In a foreshadowing of the carnage to come, Cory Lambert (Jeremy Renner) shoots a wolf as it's about to attack a herd of goats. The riveting opening scene of Wind River, the new drama from writer-director Taylor Sheridan, the guy who penned the scripts for films such as Sicario and Hell or High Water, effectively sets the tone for the intense film.
After killing the wolf and dragging its body away, Cory drives to his Native American ex-wife Wilma's (Julia Jones) house to pick up their son and take him to the Wild River Indian Reservation where the boy's grandparents live. She's heading out of town for the weekend, and the parents will babysit the boy. After the grandfather tells Cory about a mountain lion that killed one of his steers, Cory hops on his snowmobile and rides out to the scene of the crime. He follows the mountain lion tracks only to find a dead woman, whom he instantly recognizes as Natalie, a Native American woman who was friends with his daughter.
Cory reports the incident to the authorities. Because Natalie was raped and beaten, Jane Banner (Elizabeth Olsen), an FBI agent, comes to investigate. Unprepared to deal with the harsh Wyoming winter weather — she flies in from Vegas and doesn't have boots, gloves or anything resembling a winter jacket — she relies on Cory to help her investigate the crime.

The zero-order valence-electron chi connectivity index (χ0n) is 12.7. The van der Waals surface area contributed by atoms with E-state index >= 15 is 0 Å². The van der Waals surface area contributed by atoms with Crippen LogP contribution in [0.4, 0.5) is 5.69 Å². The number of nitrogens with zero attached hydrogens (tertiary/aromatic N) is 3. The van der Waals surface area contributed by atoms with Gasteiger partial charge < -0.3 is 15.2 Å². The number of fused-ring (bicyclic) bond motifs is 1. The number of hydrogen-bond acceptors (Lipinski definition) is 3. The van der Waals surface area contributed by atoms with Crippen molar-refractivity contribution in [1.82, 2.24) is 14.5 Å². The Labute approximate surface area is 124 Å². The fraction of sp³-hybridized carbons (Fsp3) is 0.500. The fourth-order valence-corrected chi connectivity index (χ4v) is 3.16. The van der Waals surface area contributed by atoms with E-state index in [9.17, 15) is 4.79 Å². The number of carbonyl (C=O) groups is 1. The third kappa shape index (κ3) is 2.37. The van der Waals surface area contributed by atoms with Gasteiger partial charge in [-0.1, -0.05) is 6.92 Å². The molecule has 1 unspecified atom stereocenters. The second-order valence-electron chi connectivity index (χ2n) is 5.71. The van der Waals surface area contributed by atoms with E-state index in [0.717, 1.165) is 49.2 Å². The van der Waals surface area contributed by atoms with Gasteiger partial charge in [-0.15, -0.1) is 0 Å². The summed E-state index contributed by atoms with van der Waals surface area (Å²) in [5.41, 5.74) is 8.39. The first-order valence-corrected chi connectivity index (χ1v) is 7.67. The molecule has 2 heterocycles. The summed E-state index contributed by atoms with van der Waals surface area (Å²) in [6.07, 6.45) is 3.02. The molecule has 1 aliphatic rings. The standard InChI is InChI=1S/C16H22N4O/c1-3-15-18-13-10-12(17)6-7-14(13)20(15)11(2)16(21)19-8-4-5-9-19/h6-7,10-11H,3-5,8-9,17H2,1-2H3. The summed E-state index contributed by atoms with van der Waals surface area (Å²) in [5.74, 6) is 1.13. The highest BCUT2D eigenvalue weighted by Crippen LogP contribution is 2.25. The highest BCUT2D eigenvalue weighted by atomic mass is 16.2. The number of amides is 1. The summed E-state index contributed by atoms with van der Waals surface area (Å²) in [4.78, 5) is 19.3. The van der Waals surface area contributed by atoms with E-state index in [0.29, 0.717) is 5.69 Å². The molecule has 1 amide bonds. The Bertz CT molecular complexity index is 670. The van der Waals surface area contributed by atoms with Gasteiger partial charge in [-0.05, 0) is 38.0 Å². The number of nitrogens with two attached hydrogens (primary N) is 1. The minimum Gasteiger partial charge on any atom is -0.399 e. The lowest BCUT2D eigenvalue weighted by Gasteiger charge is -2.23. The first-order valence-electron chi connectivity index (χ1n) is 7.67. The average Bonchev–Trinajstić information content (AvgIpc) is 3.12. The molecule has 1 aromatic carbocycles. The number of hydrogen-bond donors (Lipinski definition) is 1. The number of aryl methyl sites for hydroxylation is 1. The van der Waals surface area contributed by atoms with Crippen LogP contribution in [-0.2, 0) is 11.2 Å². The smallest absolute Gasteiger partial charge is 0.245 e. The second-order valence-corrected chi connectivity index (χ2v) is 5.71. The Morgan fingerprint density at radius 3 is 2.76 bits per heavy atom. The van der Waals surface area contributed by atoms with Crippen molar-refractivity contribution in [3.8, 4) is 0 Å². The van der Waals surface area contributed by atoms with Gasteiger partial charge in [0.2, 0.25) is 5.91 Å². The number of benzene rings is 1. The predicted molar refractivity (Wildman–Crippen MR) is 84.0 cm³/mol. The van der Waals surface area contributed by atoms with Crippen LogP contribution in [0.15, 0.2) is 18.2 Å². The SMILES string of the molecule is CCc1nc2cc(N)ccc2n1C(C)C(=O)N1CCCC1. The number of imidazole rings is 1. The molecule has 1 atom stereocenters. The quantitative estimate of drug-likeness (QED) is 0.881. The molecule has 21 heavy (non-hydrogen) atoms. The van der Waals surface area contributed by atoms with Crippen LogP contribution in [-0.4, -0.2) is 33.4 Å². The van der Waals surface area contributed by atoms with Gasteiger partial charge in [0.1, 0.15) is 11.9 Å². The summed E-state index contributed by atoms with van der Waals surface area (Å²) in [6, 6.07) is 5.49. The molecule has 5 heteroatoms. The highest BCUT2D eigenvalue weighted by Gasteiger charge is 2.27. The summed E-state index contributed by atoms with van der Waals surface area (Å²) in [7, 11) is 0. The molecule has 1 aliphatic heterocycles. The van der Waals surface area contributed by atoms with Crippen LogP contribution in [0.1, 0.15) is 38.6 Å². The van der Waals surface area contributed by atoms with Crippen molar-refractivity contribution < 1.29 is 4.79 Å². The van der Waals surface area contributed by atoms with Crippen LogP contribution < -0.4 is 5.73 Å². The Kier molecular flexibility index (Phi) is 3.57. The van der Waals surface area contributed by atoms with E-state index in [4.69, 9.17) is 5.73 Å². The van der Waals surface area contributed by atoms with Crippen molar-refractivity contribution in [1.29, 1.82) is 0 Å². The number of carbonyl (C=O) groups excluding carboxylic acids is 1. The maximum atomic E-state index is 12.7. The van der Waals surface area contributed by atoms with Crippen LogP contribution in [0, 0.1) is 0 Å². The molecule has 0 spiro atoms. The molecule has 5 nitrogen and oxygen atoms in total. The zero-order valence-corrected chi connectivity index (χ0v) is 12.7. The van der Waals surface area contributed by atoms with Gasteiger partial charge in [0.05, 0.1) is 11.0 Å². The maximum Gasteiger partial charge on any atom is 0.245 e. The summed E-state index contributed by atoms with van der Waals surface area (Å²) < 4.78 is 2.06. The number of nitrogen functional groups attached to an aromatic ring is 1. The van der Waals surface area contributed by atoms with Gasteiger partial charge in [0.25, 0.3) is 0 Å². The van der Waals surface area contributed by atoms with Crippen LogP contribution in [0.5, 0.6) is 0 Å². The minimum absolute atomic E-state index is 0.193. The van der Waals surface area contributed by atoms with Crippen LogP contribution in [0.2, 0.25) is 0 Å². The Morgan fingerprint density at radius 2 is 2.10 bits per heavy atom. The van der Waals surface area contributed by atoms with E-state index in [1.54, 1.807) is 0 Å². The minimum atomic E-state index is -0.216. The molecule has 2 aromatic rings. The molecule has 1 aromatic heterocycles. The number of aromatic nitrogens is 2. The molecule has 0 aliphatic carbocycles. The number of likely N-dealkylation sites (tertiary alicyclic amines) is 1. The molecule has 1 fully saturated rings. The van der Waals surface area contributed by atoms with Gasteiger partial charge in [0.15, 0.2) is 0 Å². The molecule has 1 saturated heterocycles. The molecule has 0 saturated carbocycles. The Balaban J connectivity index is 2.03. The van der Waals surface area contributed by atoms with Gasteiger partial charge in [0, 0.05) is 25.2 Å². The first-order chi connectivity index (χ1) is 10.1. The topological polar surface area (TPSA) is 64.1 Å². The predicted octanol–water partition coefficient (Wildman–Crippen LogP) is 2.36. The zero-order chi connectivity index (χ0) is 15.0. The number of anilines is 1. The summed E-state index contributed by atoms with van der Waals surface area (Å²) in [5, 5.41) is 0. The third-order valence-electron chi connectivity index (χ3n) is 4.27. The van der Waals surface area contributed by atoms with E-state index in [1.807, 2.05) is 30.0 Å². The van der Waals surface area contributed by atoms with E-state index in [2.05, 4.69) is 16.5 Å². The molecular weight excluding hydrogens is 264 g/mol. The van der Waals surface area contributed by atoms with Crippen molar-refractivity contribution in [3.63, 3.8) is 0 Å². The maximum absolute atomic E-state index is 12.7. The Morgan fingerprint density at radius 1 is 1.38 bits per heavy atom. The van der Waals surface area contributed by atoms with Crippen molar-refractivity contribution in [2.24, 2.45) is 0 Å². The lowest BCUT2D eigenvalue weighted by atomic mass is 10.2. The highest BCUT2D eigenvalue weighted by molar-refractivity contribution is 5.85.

A hunter by trade, Cory possesses remarkable instincts when it comes to investigating a homicide, and it's not long before he and Jane start following a trail that leads them to an oil rig site where Natalie used to go to visit her boyfriend Matt (The Walking Dead's Jon Bernthal), a security guard at the place. Matt's boisterous pals don't take kindly to Jane and Cory traipsing onto their property, and a heated exchange follows as Jane and Cory try to enter the trailer where Natalie was last seen. That confrontation sets the stage for the film's explosive ending.
Throughout the movie, we see Native Americans living in poor conditions. The extreme poverty often leads to other problems such as drug addiction and depression. And because Native American women are more likely to be assaulted than women of other races, they're particularly vulnerable. The film aims to call attention to these issues.
As much as the film depicts just how rough life on a reservation can be, the movie is also simply about grief and despair and how people struggle to cope with tragedy. Renner brings a real intensity to his character, a man who has a hard time overcoming his past. A lesser actor, Olsen isn't as well suited to her role as the green agent who comes of age, but she holds her own as do the other actors, some of them Native American, in other smaller roles, in this finely crafted film.